Led by Changing Markets Foundation, over 15 civil society organisations from across the world have written to major consumer brands to ‘demand’ plastic management accountability. The organisations include Clean Up Kenya, The Story of Plastic Project, Environment Investigation Agency, Gallifrey Foundation, GAIA India, Trash Hero World, No Plastic in the Sea, among others.
The corporations that the letters have been sent to include Coca-Cola, Colgate-Palmolive, Danone, Mars Incorporated, Mondelēz International, Nestlé, PepsiCo, Procter & Gamble, Perfetti van Melle and Unilever.
The letter has also been sent to President von der Leyen, of the European Commision.
Led by Coca-Cola, these corporations are the face of the plastic crisis globally. Between them, they are responsible for the production of over 10 million metric tonnes of plastic globally, most of which ends up in the sea or are incinerated contributing tremendously to the global carbon footprint. Only an insignificant percentage of the plastics are recycled, despite many idle commitments from the consumer brands.
In developing and poor countries, where waste management systems are weak and plastics ends up being incinerated on open-air dumpsites, there is also a real health implication on communities. This is made worse by the exportation of plastic waste by rich countries to poor ones.
In September 2020, Changing Markets Foundation released a damning report titled, ‘Talking Trash: the corporate playbook of false solutions to the plastic crisis’. This report which was also launched in Nairobi by Clean Up Kenya highlights industry tactics to undermine legislative solutions to the crisis.
Among the tactics used by organisations such as Coca-Cola includes false recycling commitments, lobbying, lack of transparency in reporting the companies’ full plastic footprint, setting up greenwashing organisations to appear to be doing something about the problem when they are actually working to undermine and derail progressive legislation, etc.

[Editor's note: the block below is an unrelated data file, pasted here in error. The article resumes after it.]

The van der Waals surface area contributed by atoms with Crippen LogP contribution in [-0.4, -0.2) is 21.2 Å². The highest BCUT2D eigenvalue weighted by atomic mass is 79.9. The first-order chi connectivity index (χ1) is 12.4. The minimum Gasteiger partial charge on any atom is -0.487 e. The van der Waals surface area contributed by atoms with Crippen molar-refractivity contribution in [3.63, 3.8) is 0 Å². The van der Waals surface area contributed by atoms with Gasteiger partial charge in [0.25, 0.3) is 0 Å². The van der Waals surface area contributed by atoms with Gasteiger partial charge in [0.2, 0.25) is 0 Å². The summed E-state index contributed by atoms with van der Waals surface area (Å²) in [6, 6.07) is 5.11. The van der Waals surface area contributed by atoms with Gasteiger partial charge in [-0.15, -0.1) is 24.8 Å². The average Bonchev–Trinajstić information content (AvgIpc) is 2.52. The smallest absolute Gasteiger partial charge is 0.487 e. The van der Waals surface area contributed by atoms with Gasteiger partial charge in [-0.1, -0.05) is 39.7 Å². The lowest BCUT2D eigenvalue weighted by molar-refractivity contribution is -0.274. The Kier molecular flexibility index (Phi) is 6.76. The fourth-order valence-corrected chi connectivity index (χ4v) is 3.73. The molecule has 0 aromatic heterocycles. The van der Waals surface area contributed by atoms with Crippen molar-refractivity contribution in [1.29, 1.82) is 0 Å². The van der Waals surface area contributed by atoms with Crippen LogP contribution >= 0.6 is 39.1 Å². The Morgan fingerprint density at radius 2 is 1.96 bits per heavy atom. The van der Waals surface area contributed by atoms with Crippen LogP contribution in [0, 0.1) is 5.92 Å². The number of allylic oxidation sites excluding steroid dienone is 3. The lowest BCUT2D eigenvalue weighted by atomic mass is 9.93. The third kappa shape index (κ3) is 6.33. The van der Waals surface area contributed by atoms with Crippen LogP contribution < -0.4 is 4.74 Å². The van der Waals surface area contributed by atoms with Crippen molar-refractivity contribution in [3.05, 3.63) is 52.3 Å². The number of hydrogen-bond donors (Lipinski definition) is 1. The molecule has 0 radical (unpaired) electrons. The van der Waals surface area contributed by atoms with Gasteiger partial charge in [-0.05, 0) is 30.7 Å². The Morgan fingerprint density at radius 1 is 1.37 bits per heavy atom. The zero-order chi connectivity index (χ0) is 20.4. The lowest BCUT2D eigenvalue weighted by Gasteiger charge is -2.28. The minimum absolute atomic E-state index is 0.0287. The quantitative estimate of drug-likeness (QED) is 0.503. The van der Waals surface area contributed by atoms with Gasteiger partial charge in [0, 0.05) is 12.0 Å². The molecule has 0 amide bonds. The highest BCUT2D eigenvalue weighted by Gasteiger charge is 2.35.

In Kenya for example, Coca-Cola together with other consumer brands has set up PETCO Kenya to do their bidding in the work of undermining any movement in solving this problem. Following a sustained exposure of the despicable workings of PETCO Kenya by Clean Up Kenya, Kenya Association Of Manufacturers has recently set up KEPRO, another greenwashing organisation which is also set to do the consumer brands bidding.
Nusa Urbancic, Campaigns Director, Changing Markets Foundation, has observed about the other tactics used by the consumer brands: ‘Others are sneakier – like setting up fake environmental groups, withholding or manipulating data, and even co-opting the Covid-19 crisis in the case of the plastics industry pushing back on bans on single-use plastics and delaying other legislation.’
The letters by the over 15 organisations are therefore asking the consumer brands to “publicly advocate for legislative solutions to the crisis and also leave trade groups and other organisations that were set up and continue to oppose legislative solutions. They should also distance themselves publicly from producer responsibility organisations in opposition to deposit return systems, such as ARA in Austria, EKO-KOM in the Czech Republic and Ecoembes in Spain and PETCO Kenya and the newly established KEPRO by Kenya Association of Manufacturers in Kenya.”
The organisations have given the consumer brands until 19th November 2020 to respond.
The letters are available publicly here.
ABOUT CLEAN UP KENYA
Clean Up Kenya was established in 2015 to advocate for and promote sustainable public sanitation in Kenya. Since then we have become the defacto national public sanitation advocacy brand. We are also experts in community mobilising for cleanups. We have done numerous cleanups over the years, some of which have been attended by over 1000 volunteers on singular sites. At the core of our work is honest and actual engagement in communities – not PR events. We also run advocacy campaigns holding duty bodies, consumer brands, greenwashing NGOs and other stakeholders to account for unsustainable public sanitation in Kenya and the global South. We receive no funding for our work but collaborate with others on projects.